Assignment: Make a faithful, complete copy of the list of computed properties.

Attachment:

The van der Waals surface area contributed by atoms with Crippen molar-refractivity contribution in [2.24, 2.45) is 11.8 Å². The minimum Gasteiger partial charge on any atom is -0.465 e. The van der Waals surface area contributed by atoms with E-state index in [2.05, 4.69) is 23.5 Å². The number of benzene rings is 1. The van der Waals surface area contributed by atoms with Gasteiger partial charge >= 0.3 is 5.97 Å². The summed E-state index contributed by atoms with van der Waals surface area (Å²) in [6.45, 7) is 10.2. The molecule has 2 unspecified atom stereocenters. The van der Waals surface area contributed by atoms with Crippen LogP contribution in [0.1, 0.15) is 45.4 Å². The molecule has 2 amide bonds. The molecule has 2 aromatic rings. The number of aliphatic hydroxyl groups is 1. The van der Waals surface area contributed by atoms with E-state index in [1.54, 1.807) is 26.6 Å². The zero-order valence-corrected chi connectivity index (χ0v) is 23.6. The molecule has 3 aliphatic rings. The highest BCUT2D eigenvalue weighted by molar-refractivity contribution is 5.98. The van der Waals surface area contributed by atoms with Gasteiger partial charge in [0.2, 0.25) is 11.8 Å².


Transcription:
The van der Waals surface area contributed by atoms with Crippen molar-refractivity contribution in [2.24, 2.45) is 11.8 Å². The minimum Gasteiger partial charge on any atom is -0.465 e. The van der Waals surface area contributed by atoms with E-state index in [2.05, 4.69) is 23.5 Å². The number of benzene rings is 1. The van der Waals surface area contributed by atoms with Gasteiger partial charge >= 0.3 is 5.97 Å². The summed E-state index contributed by atoms with van der Waals surface area (Å²) in [6.45, 7) is 10.2. The molecule has 2 unspecified atom stereocenters. The van der Waals surface area contributed by atoms with Crippen LogP contribution in [0.1, 0.15) is 45.4 Å². The molecule has 2 amide bonds. The molecule has 2 aromatic rings. The number of aliphatic hydroxyl groups is 1. The van der Waals surface area contributed by atoms with E-state index in [1.54, 1.807) is 26.6 Å². The zero-order valence-corrected chi connectivity index (χ0v) is 23.6. The molecule has 3 aliphatic rings. The highest BCUT2D eigenvalue weighted by molar-refractivity contribution is 5.98. The van der Waals surface area contributed by atoms with Gasteiger partial charge in [0.2, 0.25) is 11.8 Å².